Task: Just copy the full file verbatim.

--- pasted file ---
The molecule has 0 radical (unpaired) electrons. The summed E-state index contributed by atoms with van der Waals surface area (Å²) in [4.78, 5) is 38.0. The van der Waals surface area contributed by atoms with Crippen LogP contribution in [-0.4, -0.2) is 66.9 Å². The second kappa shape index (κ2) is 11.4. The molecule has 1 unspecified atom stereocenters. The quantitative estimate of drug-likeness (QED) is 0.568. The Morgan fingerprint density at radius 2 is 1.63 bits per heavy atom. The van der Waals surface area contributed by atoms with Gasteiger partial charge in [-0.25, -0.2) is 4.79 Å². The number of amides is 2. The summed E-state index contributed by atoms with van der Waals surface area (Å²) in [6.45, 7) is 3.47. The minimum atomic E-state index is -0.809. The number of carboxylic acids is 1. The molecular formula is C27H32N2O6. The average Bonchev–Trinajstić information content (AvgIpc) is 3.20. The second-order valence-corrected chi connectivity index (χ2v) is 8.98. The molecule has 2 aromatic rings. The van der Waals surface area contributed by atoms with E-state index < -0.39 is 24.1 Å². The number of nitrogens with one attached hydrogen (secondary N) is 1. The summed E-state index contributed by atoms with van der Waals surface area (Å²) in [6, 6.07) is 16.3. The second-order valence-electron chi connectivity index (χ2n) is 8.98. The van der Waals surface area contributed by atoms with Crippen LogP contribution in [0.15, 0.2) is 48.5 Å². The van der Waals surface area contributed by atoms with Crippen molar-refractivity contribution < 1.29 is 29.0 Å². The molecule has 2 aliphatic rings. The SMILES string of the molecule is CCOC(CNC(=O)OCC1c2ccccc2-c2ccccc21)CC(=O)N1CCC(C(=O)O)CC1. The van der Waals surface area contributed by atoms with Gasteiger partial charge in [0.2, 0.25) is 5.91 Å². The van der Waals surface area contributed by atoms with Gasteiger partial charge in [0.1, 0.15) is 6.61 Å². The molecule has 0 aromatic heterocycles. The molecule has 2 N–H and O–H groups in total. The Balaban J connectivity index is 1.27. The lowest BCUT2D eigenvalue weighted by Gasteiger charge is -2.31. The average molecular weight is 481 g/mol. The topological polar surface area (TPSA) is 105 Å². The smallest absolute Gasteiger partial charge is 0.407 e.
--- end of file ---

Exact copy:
The molecule has 0 radical (unpaired) electrons. The summed E-state index contributed by atoms with van der Waals surface area (Å²) in [4.78, 5) is 38.0. The van der Waals surface area contributed by atoms with Crippen LogP contribution in [-0.4, -0.2) is 66.9 Å². The second kappa shape index (κ2) is 11.4. The molecule has 1 unspecified atom stereocenters. The quantitative estimate of drug-likeness (QED) is 0.568. The Morgan fingerprint density at radius 2 is 1.63 bits per heavy atom. The van der Waals surface area contributed by atoms with Gasteiger partial charge in [-0.25, -0.2) is 4.79 Å². The number of amides is 2. The summed E-state index contributed by atoms with van der Waals surface area (Å²) in [6.45, 7) is 3.47. The minimum atomic E-state index is -0.809. The number of carboxylic acids is 1. The molecular formula is C27H32N2O6. The average Bonchev–Trinajstić information content (AvgIpc) is 3.20. The second-order valence-corrected chi connectivity index (χ2v) is 8.98. The molecule has 2 aromatic rings. The van der Waals surface area contributed by atoms with E-state index < -0.39 is 24.1 Å². The number of nitrogens with one attached hydrogen (secondary N) is 1. The summed E-state index contributed by atoms with van der Waals surface area (Å²) in [6, 6.07) is 16.3. The second-order valence-electron chi connectivity index (χ2n) is 8.98. The van der Waals surface area contributed by atoms with Crippen LogP contribution in [0.15, 0.2) is 48.5 Å². The van der Waals surface area contributed by atoms with Crippen molar-refractivity contribution < 1.29 is 29.0 Å². The molecule has 2 aliphatic rings. The SMILES string of the molecule is CCOC(CNC(=O)OCC1c2ccccc2-c2ccccc21)CC(=O)N1CCC(C(=O)O)CC1. The van der Waals surface area contributed by atoms with Gasteiger partial charge in [0.2, 0.25) is 5.91 Å². The van der Waals surface area contributed by atoms with Gasteiger partial charge in [0.1, 0.15) is 6.61 Å². The molecule has 0 aromatic heterocycles. The molecule has 2 N–H and O–H groups in total. The Balaban J connectivity index is 1.27. The lowest BCUT2D eigenvalue weighted by Gasteiger charge is -2.31. The average molecular weight is 481 g/mol. The topological polar surface area (TPSA) is 105 Å². The smallest absolute Gasteiger partial charge is 0.407 e.